Saturday, 7 November 2015

What's the creator of damo and darren up to now?

Saturday 7 November 2015
This article was originally published at on Wednesday 11 June 2014

This article as it originally appeared.

Something wonderful happened on the internet last week. Michael Cusack, animator-extraordinaire behind recent YouTube sensations Damo and Darren, is once again showing his flair for painfully realistic Chris Lilley–level lampoonery in his latest project, ‘Lucas The Magnificent’. Taking more of a multimedia approach, Cusack has crafted a satirical online persona replete with Facebook, Twitter and YouTube accounts that serve as avenues for the videogame-centred ‘rantings, ramblings and witterings’ of Mr Magnificent, an archetypical fedora-sporting, neckbearded ‘Nice Guy =)’.

In the same way Train Station mocked with pinpoint accuracy the universally recognisable unemployed, addicted, irascible ‘bogans’ or ‘deroes’ who bicker with one another at bus stops and train stations Australia-wide, Lucas The Magnificent parodies the self-aggrandising, New Atheist–venerating snobs who populate the web’s science fiction forums and comment sections.

The breathtakingly immersive portrayal extends right down to the most infinitesimal of details – not only the affected, nasal voice, vaguely British accent, hyperbolic vocabulary and exhaustingly self-reflexive tone, but an almost Aspergic exaggerated sigh that punctuates every mention of his (fictional) Pokémon game ‘reviewwws’, removed from ‘YiewwwChewb’ for copyright infringement. His latest Facebook post, in which he poses with an old-school Gameboy and the Red and Blue versions of the original Pokémon games, declaring defiantly, ‘Yes, I still play these classics….problem?….’ [sic] was even edited solely to replace an all-too-sensible comma with yet more superfluous ellipses.

This verisimilitude has left Redditors and YouTube commenters alike scratching their heads over whether or not Lucas is for real. Having only reluctantly joined the ‘catacomb for filth and scum of this world’ that is Facebook, he also represents several other elitist internet stereotypes, such as the snooty Grammar Nazi, the fanatical retro-gamer and the obnoxious ’90s kid.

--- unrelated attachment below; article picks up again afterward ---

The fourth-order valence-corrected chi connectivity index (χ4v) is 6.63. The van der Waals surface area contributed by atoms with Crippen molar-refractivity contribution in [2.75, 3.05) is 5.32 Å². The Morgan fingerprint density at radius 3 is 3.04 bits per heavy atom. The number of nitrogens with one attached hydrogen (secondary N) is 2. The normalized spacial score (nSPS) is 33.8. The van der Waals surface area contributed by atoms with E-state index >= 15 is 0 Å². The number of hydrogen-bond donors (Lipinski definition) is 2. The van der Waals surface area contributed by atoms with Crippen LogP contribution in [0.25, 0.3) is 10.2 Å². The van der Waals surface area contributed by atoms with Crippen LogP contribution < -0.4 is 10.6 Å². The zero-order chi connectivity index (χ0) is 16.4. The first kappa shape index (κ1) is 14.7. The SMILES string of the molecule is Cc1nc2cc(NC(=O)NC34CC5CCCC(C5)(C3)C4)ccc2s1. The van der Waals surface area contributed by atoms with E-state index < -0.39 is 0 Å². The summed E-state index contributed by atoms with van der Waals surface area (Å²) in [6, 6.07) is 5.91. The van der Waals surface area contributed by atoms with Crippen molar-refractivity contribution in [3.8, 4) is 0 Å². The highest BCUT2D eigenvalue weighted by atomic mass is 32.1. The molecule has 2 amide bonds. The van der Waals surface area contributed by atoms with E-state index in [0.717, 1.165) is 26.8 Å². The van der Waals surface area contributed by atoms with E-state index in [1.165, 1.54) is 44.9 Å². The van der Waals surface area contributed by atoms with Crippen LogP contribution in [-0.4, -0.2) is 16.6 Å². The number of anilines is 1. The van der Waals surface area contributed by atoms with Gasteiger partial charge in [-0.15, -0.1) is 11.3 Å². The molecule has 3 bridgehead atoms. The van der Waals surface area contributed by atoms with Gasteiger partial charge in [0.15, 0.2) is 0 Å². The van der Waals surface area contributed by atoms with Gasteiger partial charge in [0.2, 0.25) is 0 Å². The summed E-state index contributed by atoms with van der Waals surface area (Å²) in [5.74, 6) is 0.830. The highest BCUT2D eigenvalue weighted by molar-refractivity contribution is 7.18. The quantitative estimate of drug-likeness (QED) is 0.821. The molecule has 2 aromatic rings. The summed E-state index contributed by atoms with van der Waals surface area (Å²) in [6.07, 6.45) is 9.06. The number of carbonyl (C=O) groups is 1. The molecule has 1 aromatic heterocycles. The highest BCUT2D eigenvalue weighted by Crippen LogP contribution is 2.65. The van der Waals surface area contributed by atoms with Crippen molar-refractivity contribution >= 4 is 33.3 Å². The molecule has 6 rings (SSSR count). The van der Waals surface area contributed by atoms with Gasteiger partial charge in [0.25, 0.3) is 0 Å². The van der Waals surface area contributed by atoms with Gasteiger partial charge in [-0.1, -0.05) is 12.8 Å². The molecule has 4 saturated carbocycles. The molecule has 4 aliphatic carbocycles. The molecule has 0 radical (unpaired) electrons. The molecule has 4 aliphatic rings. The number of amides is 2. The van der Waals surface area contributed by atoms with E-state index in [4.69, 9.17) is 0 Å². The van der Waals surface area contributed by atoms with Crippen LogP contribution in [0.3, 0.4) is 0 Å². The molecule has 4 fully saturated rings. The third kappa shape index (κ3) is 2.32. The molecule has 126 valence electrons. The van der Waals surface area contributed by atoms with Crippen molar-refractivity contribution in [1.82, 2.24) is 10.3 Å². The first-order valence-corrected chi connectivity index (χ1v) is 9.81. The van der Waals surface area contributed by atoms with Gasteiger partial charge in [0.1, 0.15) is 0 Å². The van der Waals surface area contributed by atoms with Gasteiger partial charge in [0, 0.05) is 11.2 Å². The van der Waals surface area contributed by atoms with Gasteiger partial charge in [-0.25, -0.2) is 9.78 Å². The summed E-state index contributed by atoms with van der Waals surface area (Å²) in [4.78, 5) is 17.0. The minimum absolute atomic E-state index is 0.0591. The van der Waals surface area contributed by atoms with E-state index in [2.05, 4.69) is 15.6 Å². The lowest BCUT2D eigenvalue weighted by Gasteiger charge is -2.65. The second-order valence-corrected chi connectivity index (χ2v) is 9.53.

Is the spoof mean-spirited to an arguably already-persecuted internet subculture? Perhaps. But the timing of the appearance, along with a less-than-politically-correct tweet by Cusack late last month hints that the character may be a response to the kind of pseudo-intellectual misogyny spouted by ‘Nice Guys’ all over the internet that informed Santa Barbara shooter Elliot Rodger’s hateful worldview. Women have yet to figure in Lucas’ online ravings, but the inclusion of the ‘Nice Guy’ tag in his Facebook page description seems pointed at the least.

Either way, Cusack is taking internet satire to a whole new level. David Foster Wallace might have been right about irony destroying our culture, but damn, in the words of Bart Simpson, sometimes ‘the ironing is delicious’.

Words by L Phillip Lucas, who could be accused of indulging in his own share of self-aggrandising ‘rantings, ramblings and witterings’ on Facebook and Twitter. He once told a girl in his creative writing class that reading her story was like having to listen to someone talk about playing a videogame.

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